An investigation into factors affecting the efficacy of oil removal from wildlife using magnetic particle technology

Dao, Hien Van (2007) An investigation into factors affecting the efficacy of oil removal from wildlife using magnetic particle technology. PhD thesis, Victoria University.


Utilising iron powder as a dry cleansing agent, factors affecting the efficacy of the magnetic removal of oil contamination from a variety of matrices, including feathers and plumage, have been investigated. Employing electron microscopy and an established gravimetric methodology, detailed investigations into the effect of particle size, particle structure and surface texture have been carried out, demonstrating that the efficacy of removal can be successfully manipulated by varying such properties. Consequently, a grade of particle has been identified whereby, within experimental error, 100% removal of a variety of contaminants from a number of different matrices, including feathers, can be achieved. Having identified these improved particles, their ability to remove tarry and weathered/tarry residues from feathers and plumage has been explored. The effect of the ambient temperature at which cleansing takes place has been shown to be important in regard to the latter. Temperature dependent in vitro studies on duck and penguin feather clusters and penguin carcasses, contaminated by “worst case scenario”, highly viscous, tarry oil, have been carried out using established gravimetric methodologies. A remarkable temperature dependency for contaminant removal has been observed for both feather clusters and plumage whereby, below and at certain temperatures, little removal is achieved but, above these temperatures, the removal rapidly approaches 100%. It is notable that this phenomenon occurs within a narrow temperature range of only a few degrees and the high level of removal is achieved at a temperature that is well below the temperature at which the tarry residue becomes a flowing liquid. These results hold promise that a very high removal of tarry residue from feathers is possible, under temperature conditions that would be benign to a bird. In order to explain the phenomenon, the thermodynamics of the process have been investigated. These studies show the process to be highly endothermic and entropy driven, hence providing insight into the phenomenon. Similar experiments, above the acute temperature, carried out on tarry residue that had been allowed to weather for different periods of time, demonstrated that the same high levels of removal can be achieved, although the initial removals were lower for longer periods of weathering. The role of pre-conditioners used in conjunction with magnetic cleansing has also been investigated. It is found that pre-conditioners enhance the optimum removal and reduce the number of treatments required to achieve this. It has been demonstrated that the application of a pre-conditioner approximately half way through the treatment achieves the maximum advantage. The magnetic cleansing technique lends itself to, and has been successfully applied to, the relative quantitative assessment of a range of candidate pre-conditioners. These indicators are also expected to carry over with fidelity to the use of pre-conditioners for more conventional detergentbased cleansing.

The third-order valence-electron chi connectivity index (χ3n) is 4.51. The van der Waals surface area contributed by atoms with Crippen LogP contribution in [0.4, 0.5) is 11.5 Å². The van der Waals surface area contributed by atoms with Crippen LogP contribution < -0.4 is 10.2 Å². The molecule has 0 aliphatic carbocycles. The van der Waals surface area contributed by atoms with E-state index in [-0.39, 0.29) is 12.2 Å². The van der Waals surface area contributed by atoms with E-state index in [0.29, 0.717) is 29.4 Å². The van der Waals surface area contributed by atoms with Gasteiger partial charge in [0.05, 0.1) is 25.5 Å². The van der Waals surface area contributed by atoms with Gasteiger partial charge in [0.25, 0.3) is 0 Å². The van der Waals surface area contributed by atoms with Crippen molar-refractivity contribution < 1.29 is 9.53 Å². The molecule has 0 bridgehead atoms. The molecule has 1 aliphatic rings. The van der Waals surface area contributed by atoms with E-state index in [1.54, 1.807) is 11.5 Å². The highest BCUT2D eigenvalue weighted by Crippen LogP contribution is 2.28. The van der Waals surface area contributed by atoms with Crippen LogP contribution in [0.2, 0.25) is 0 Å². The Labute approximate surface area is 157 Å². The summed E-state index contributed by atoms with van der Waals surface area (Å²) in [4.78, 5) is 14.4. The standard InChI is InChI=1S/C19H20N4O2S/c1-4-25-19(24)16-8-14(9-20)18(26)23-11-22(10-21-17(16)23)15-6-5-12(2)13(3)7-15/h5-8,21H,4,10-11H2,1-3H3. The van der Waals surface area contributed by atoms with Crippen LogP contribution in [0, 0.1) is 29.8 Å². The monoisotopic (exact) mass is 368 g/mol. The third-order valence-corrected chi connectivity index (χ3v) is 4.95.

Item type Thesis (PhD thesis)
Subjects Historical > RFCD Classification > 300000 Agricultural, Veterinary and Environmental Sciences
Historical > Faculty/School/Research Centre/Department > School of Engineering and Science
Keywords oil removal, oil pollution, feathers, iron powder, magnetic cleansing, wildlife
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